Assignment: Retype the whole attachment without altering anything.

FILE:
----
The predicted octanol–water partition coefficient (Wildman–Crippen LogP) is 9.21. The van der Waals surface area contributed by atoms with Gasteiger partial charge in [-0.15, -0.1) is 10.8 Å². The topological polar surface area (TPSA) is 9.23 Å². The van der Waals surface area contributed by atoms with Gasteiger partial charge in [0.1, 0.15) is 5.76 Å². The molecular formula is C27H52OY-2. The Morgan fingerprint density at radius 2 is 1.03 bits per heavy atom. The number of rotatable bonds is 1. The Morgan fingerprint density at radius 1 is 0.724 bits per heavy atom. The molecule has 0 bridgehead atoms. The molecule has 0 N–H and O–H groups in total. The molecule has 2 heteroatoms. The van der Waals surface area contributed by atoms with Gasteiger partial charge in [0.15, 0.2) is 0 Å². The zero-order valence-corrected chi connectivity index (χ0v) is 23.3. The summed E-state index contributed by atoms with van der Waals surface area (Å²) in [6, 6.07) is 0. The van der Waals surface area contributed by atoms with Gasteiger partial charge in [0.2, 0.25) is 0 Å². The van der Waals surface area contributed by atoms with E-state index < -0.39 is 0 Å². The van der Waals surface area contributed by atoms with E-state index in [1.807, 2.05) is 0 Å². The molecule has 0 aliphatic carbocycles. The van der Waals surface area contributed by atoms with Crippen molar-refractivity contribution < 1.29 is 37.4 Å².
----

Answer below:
The predicted octanol–water partition coefficient (Wildman–Crippen LogP) is 9.21. The van der Waals surface area contributed by atoms with Gasteiger partial charge in [-0.15, -0.1) is 10.8 Å². The topological polar surface area (TPSA) is 9.23 Å². The van der Waals surface area contributed by atoms with Gasteiger partial charge in [0.1, 0.15) is 5.76 Å². The molecular formula is C27H52OY-2. The Morgan fingerprint density at radius 2 is 1.03 bits per heavy atom. The number of rotatable bonds is 1. The Morgan fingerprint density at radius 1 is 0.724 bits per heavy atom. The molecule has 0 bridgehead atoms. The molecule has 0 N–H and O–H groups in total. The molecule has 2 heteroatoms. The van der Waals surface area contributed by atoms with Gasteiger partial charge in [0.15, 0.2) is 0 Å². The zero-order valence-corrected chi connectivity index (χ0v) is 23.3. The summed E-state index contributed by atoms with van der Waals surface area (Å²) in [6, 6.07) is 0. The van der Waals surface area contributed by atoms with Gasteiger partial charge in [0.2, 0.25) is 0 Å². The van der Waals surface area contributed by atoms with E-state index < -0.39 is 0 Å². The van der Waals surface area contributed by atoms with E-state index in [1.807, 2.05) is 0 Å². The molecule has 0 aliphatic carbocycles. The van der Waals surface area contributed by atoms with Crippen molar-refractivity contribution < 1.29 is 37.4 Å².